Jul 072017

Pulse (aka Kairo) is one of the best J-Horror films I’ve seen perhaps only behind Ringu, with its unsettling atmosphere and absolutely creepy-as-all-hell, not to mention disturbing, scenes. It’s also a thought-provoking film which, albeit dated with its technology, still applies today.





Genre(s): Horror, Supernatural
Arrow Video | NR – 119 min. – $39.95 | July 11, 2017

Date Published: 07/07/2017 | Author: The Movieman


Directed by: Kiyoshi Kurosawa
Writer(s): Kiyoshi Kurosawa (written by)
Cast: Haruhiko Kato, Kumiko Aso, Koyuki, Kurcume Arisaka, Masatoshi Matsuo
Features: Interviews, Promotional Material
Digital Copy: No
Formats Included: Blu-ray, DVD
Number of Discs: 2
Audio: Japanese (PCM 2.0)
Video: 1080p/Widescreen 1.78
Subtitles: English SDH
Disc Size: 45.7 GB
Codec: MPEG-4 AVC
Region(s): A


THE MOVIE — 3.75/5

Portions of this was copied from my original 2006 review:

“Death was eternal loneliness.”

When I first watched Kurosawa’s Pulse (or Kairo), I was scared, moved and confused all at the same time. On the one hand, I get the message of human connections and the role the Internet plays in tearing us apart… and pushing into loneliness. If you’re like me — someone who doesn’t see too many Asian flicks –, you’ll no doubt be lost as I was at times. However, in the end, I did “get” enough to find the film to be disturbing and sad.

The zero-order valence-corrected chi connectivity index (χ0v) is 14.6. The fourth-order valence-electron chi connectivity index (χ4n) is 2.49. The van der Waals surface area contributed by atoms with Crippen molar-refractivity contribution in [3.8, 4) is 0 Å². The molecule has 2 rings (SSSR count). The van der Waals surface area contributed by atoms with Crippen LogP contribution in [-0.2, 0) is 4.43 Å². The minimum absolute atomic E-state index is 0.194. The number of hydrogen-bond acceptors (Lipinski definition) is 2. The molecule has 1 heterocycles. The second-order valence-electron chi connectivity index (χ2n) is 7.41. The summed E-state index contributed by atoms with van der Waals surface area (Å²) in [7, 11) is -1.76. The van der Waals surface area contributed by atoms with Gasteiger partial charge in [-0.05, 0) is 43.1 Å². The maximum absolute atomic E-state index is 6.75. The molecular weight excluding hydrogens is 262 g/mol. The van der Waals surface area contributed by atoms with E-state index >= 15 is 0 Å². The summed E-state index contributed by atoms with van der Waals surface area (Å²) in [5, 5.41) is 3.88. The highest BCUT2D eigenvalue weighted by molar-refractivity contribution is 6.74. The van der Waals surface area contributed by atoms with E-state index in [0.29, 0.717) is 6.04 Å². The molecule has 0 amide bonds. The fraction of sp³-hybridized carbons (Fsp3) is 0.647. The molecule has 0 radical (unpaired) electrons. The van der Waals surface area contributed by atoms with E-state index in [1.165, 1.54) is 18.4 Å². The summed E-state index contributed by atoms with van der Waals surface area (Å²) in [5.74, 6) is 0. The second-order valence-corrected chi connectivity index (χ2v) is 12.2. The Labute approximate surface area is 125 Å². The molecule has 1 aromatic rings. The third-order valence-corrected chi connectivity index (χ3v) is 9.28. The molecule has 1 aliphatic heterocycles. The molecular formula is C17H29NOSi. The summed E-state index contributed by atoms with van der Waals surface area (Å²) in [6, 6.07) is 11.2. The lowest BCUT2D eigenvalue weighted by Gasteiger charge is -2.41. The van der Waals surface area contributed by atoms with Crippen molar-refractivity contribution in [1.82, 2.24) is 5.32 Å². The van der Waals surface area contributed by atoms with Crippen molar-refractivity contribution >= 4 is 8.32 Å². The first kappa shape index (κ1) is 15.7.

Kurosawa’s Pulse is an interesting and low-key horror-thriller which also contains a certain sadness beneath it which, although doesn’t completely pull the viewer in, is still compelling to a certain degree.

I have to admit that as a reviewer who is still new to the Japanese-horror genre, I didn’t really follow the plot (I also no doubt missed several cultural references such as the color red), but I will try to give a broad description: several twenty-somethings whose lives are changed after a friend commits suicide and strange things happen when ghosts supposedly haunt them from the internet. This, as some surmise and I agree, is the director’s views of the World Wide Web where even though we “talk” on the Web, the more we do so, the more we lose human contact. In any case, as the movie goes on, more and more people begin to “vanish” and we’re left with one of the more haunting tales I have witnessed.

Since the film is subtitled and is spoken in a language I can’t understand, it is a bit futile to judge the acting skills. I can say, however, it seemed the primary players (played by Kato, Aso and even Arisaka) provided good emotion to their parts. The direction by Kiyoshi Kurosawa is tense at times, but not very scary in the least. Also, I found the picture as a whole to be too dark, not in terms of subject, but literally. 2017 UPDATE: Though watching it on Blu-ray, those scenes that were too dark seemed to be rectified…

Outside of some of the more technical aspects and language barriers, I still found Pulse to be a nice human story and a warning about the Internet and how more and more use it as their basis of communication. Pulse was actually released elsewhere around the world in 2001 so it is a few years old, but the message holds even more true today.